A 'desperate housewife' lifts the lid on life in the Bush family

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The Independent US

A decorous former librarian and saviour of a once wayward and boozy spouse.

That has been the Laura Bush the world knows. On Saturday, however, a new Laura Bush emerged: racy and mocking ­ a "desperate housewife" of the television series variety, looking for a good time that dull, early-to-bed George could never provide.

"I said to him the other day, 'George, if you really want to end tyranny in this world, you're going to have to stay up later'," the first lady told an annual press dinner to gales of laughter.

"Nine o'clock and Mr Excitement here is in bed, and I am watching Desperate Housewives ... Ladies and gentlemen, I am a desperate housewife."

So dire had the situation become, she quipped, that one night she slipped out of the White House to join vice-President Dick Cheney's wife, Lynne, and Condoleezza Rice, the Secretary of State, for a girls' night out at Chippendales ­ a male strip bar. "I won't tell you what happened," she said, "But Lynne's secret service code name is now 'Dollar Bill'."

The humour predictably went down a treat at the annual White House correspondent's dinner ­ one of those classic Washington events where leaders of the free world crack self-deprecating jokes, and the audience, for one evening at least their equal, bask in the reflected glory from the presence of the mighty.

Needless to say, however, the first lady's debut as a stand-up comic was anything but spontaneous. Rather, it was an artful way of underscoring the higher profile she has been assigned by the White House since Mr Bush was re-elected last November.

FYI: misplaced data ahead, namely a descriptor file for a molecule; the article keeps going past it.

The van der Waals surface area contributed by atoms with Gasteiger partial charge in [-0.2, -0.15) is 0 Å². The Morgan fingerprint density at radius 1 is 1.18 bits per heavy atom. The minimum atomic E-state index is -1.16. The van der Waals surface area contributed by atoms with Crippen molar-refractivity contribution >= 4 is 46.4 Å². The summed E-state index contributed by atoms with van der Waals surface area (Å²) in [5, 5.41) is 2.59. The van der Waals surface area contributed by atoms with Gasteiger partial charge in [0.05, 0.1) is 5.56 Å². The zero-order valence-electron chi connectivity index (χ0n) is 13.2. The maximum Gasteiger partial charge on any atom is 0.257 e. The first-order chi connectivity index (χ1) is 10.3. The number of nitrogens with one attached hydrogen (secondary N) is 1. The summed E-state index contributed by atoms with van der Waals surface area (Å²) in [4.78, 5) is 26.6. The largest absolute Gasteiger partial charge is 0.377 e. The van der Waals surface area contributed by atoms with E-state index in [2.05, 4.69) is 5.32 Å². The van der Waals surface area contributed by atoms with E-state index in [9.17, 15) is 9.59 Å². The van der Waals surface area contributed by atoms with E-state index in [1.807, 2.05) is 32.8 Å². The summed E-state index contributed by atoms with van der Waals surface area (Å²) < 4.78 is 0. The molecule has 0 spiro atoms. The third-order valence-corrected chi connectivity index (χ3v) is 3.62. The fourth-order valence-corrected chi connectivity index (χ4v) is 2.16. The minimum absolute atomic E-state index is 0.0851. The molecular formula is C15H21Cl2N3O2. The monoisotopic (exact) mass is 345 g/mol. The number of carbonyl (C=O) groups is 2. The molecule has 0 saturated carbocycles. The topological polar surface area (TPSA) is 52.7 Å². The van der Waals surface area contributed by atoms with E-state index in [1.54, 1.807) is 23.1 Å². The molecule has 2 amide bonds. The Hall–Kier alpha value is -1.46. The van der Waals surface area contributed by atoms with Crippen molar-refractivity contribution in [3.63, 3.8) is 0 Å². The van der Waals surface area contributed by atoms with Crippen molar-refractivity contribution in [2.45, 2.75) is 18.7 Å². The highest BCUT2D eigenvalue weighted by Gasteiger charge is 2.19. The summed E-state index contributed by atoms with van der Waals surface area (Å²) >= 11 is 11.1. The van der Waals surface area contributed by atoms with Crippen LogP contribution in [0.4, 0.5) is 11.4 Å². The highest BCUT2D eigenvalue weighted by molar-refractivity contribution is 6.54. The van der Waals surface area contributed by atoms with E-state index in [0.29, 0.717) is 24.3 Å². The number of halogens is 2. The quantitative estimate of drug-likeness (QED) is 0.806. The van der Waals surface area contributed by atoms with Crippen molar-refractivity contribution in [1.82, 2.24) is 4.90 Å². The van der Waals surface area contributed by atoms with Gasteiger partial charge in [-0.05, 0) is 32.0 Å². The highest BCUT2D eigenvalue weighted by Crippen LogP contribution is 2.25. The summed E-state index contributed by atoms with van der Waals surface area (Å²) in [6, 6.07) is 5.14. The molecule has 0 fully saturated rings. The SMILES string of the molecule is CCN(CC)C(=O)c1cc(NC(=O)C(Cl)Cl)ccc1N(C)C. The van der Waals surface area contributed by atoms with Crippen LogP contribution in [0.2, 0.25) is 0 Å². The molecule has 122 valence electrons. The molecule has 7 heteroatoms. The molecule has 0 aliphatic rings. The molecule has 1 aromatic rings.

During the first term, the familiar Mrs Bush was invariably on view, the quintessential politician's wife, gazing mute and adoring as Mr Bush delivered the same speech for the umpteenth time. On the rare occasions she did go public, her remarks were almost always confined to homemaking and cookie-baking.

Today it is a different story. With an approval rating in the region of 80 per cent, double that of her husband, Mrs Bush is a political asset of much value. She has overhauled her private office and, increasingly, she travels the country solo, promoting her views on education and heading a $150m programme to help young people in deprived inner cities.

On Saturday, her carefully plotted cue arrived as Mr Bush embarked on a tired joke about steel cattle grids. The first lady could take no more. "Not that old joke again ­ not again," she interjected. "I've been attending these dinners for years and just quietly sitting there. Well, I've got a few things I want to say for a change." And she did, to the carefully contrived "embarrassment" of the President.

"George always says he's delighted to come to these press dinners. Baloney ­ he's usually in bed by now," Mrs Bush declared, in reference to Mr Bush's habit of leaving evening functions that strayed a minute over their allotted time.

She also took aim at the cultivated image of Mr Bush the gnarled rancher, saying he knew little about the business when they bought their ranch, "Prairie Chapel" at Crawford, Texas. "I'm proud of George, he's learnt a lot about ranching since that first year, when he tried to milk a horse. What's worse, it was a male horse."

Mrs Bush also turned the President's well-known penchant for chopping down vegetation into a metaphor for his administration's brusque political style.

"George's answer to any problem at the ranch is to cut it down with a chainsaw. Which I think is why he and Cheney and [the Defence Secretary Donald] Rumsfeld get along so well."

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